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EU Wants Big Depositors To Be First Supporters Of Failing Lenders

Friday, December 13, 2013 - 6:48 AM
The European Parliament has put forward a new mechanism to deal with bank failures in which major depositors in collapsing banks are tapped first in an effort to support the lender.

Sharon Bowles,  a lawmaker from the European Parliament involved in the talks, played down any such threat.  "I think it's not as mind-blowing as it was when it was first dreamed up," she said. "Everyone knows it has been coming."

Big depositors and bondholders face losses under new EU banking plans - Independent.ie
6
ShorebreakShorebreak2,622 posts since
Apr 6, 2010
Rep Points: 14,216
1. Friday, December 13, 2013 - 8:08 AM
Are European banks not insured like our banks are? ?  If they are, how can they force savers who are under the insure limit to pay for losses??  They would have to change our FDIC insurance rules before they could do something like that in the US wouldn't they? 
3
paoli2paoli21,372 posts since
Aug 10, 2011
Rep Points: 6,011
2. Friday, December 13, 2013 - 8:18 AM
The FDIC is controlled by congress.  So it wouldn't take much for our congress to do something simiilar.  Although, they would need to be darn sneaky to avoid a run.  I wonder how many big depositors in Europe will begin to put there money elsewhere.  But then again, where else?  And maybe that is part of their plan.  Get it out of the banks and into the market.  Dangerous games, I think.  :O)
4
ChrisCDChrisCD70 posts since
Nov 18, 2010
Rep Points: 457
3. Friday, December 13, 2013 - 8:28 AM
Bummed that you can't comment on the site holding the article.  And the threshold amount isn't that large.  They have it at $100,000.  They claim that it is saving the taxpayers.  Who do they think has their money in the banks?  I don't believe savers believe they are taking such risk when they just put their $ at the bank.  Seems banks would need to signifcantly raise their rates to offset such risk. 
3
ChrisCDChrisCD70 posts since
Nov 18, 2010
Rep Points: 457
4. Friday, December 13, 2013 - 9:00 AM
I just spoke to the manager at my local Chase.  He said the European banks don't have our type of FDIC protection.  However, if we have to depend upon our Congress to protect us, we are up a creek without a battle.  What will stop people from just putting under the $100,000.00 in a multiple of banks?  There are always loopholes but unfortuntely, only the very wealthy usually know about them.  Considering the low interest rates we get, I think my mom's saying "put it in the mattrassee, don't ever trust the banks" is a good saying.  I just never thought I could seriously consider it in my lifetime. What I want to know is how can even the depositors in Europe have to pay for the mistakes the banks make.  Usually when a bank fails it is because of bad management of the funds with risky mortgages etc.  Why should any depositor have to be penalized and pay for someone else's mistakes?   That's like charging me for a crime someone else did.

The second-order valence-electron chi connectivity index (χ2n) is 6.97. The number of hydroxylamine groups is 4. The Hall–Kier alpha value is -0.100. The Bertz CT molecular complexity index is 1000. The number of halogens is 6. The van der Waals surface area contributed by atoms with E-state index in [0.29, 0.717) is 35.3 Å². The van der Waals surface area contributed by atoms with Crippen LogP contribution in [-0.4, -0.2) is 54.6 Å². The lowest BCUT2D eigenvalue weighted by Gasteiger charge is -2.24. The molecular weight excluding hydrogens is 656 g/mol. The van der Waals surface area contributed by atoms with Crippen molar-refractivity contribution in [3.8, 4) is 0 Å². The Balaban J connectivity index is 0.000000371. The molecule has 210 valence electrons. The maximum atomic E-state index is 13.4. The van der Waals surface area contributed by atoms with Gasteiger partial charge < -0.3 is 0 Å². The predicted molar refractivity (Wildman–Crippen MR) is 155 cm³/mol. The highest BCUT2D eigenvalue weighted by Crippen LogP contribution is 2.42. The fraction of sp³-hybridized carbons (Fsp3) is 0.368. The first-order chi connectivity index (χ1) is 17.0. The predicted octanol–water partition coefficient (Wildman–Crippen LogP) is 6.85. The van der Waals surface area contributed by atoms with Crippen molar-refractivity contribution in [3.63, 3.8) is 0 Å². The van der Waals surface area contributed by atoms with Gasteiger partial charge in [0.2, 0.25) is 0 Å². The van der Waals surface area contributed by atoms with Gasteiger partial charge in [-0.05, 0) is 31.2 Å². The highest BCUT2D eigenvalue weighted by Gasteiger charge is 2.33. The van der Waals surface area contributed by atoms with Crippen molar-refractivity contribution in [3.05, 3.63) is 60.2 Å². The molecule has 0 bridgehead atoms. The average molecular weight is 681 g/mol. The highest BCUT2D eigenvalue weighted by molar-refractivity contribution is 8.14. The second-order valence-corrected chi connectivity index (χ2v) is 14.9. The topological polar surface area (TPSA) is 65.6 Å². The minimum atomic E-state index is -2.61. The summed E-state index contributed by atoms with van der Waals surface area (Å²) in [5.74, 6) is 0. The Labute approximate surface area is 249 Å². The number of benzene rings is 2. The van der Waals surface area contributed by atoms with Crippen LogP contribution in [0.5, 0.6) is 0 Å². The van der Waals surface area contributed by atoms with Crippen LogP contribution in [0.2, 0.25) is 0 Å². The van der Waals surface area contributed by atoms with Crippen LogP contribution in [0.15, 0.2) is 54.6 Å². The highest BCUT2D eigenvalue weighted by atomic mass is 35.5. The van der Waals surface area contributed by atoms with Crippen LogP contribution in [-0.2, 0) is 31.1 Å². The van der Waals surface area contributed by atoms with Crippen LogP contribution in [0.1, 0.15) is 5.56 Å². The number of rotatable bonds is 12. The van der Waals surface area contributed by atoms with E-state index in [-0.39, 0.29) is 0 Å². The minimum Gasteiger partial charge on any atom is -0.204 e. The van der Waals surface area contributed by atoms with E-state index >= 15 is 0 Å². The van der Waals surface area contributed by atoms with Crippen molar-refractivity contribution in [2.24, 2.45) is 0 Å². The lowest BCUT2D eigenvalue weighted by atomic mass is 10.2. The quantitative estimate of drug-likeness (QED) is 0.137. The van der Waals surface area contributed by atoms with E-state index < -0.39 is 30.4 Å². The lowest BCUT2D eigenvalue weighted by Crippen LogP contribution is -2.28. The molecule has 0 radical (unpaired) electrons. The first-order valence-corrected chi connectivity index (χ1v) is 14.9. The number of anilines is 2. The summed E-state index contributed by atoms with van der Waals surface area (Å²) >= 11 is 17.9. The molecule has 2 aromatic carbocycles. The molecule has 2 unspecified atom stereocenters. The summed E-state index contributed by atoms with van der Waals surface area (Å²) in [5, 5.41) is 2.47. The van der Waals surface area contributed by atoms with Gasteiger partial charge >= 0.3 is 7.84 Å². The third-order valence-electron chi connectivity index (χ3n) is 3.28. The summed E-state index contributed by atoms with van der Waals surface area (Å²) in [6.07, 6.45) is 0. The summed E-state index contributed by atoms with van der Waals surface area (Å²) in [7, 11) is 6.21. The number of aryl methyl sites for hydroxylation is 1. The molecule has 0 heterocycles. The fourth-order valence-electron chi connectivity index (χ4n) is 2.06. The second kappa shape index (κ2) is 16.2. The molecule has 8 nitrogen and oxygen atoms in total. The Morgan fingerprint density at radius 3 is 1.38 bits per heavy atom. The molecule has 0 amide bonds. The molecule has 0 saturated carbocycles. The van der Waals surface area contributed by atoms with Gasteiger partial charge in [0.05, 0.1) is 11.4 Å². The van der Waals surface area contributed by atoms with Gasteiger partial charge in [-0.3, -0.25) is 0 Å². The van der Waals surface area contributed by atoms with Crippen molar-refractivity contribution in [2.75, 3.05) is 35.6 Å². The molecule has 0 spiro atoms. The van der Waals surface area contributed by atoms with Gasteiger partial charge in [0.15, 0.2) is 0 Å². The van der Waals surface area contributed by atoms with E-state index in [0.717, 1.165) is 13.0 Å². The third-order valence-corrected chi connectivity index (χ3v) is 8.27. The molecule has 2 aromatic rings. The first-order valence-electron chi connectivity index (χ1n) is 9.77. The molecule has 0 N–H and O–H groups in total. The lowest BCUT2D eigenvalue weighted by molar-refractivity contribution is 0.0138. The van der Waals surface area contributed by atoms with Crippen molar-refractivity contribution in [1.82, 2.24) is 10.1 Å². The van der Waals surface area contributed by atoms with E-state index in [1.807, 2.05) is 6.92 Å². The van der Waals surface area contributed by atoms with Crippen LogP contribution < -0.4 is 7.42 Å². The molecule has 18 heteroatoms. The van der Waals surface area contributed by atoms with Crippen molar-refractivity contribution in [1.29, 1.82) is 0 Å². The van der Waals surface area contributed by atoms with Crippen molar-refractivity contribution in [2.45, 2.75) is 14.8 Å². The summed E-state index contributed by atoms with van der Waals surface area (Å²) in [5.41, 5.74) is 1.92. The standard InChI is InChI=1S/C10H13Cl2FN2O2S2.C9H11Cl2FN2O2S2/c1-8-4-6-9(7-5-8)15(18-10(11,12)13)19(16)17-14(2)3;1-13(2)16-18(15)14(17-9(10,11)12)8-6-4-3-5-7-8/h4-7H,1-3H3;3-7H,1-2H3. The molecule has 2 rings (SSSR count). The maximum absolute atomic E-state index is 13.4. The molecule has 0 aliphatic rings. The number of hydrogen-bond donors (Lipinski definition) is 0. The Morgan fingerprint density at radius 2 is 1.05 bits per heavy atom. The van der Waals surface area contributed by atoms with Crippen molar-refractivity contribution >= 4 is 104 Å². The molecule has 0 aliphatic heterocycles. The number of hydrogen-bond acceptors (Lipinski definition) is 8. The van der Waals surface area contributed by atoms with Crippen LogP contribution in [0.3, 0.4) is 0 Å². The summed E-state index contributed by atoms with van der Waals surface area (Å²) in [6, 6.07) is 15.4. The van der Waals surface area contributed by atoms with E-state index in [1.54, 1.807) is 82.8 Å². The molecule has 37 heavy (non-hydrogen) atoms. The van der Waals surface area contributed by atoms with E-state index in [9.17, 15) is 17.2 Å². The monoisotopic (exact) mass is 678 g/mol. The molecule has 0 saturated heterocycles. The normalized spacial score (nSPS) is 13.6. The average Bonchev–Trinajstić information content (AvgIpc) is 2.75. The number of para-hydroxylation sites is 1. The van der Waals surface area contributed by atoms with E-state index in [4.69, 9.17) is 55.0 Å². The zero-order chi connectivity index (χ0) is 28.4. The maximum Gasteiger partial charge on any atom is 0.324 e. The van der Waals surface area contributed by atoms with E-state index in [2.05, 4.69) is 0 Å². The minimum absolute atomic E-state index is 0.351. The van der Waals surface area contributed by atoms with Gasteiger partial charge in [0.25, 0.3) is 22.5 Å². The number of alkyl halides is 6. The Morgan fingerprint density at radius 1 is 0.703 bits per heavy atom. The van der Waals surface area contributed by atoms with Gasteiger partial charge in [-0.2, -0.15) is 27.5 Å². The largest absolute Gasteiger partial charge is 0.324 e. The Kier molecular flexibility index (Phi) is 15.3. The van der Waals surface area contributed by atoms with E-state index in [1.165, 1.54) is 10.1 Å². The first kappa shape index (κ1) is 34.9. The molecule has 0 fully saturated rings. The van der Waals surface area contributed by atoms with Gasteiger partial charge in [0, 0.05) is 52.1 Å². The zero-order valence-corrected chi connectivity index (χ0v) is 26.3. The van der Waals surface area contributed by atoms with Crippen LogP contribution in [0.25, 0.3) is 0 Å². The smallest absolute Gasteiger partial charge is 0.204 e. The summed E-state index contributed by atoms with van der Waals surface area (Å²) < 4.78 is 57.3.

5
paoli2paoli21,372 posts since
Aug 10, 2011
Rep Points: 6,011
5. Friday, December 13, 2013 - 9:08 AM
I guess it will make depositors really careful about where they put their money.  And when you think about, FDIC insurance does make us kind of lazy.  Many don't really worry about the health of the bank since they know they are covered if something goes south.  If that changed, people would be much more careful, and that would probably be a good thing. 
4
ChrisCDChrisCD70 posts since
Nov 18, 2010
Rep Points: 457
6. Friday, December 13, 2013 - 9:46 AM
Maybe it is because I am a "child" of the Depression and heard "Don't trust the banks" for most of my life but I have never just used one bank or brokerage.  I spread what we have around and will not even go near a bank which already doesn't have a 4 or 5 star rating. 

I only faced one bank closure years ago but it was a scary experience.  I heard about it the day before and was there at opening to withdraw everything.  As I was leaving they locked the doors behind me and put a sign up that others would have to with until the FDIC took over and decide about who got their deposits back.  (I guess they had to see who was over the insurance limit).  People were banging on the door but to no available.  A few minutes was the difference as to whether they got their money that day or had to wait on the FDIC.  Some people may have needed their money for bills etc. but they could not touch it.  So even with FDIC insurance, it can still be "first come, first served".
4
paoli2paoli21,372 posts since
Aug 10, 2011
Rep Points: 6,011
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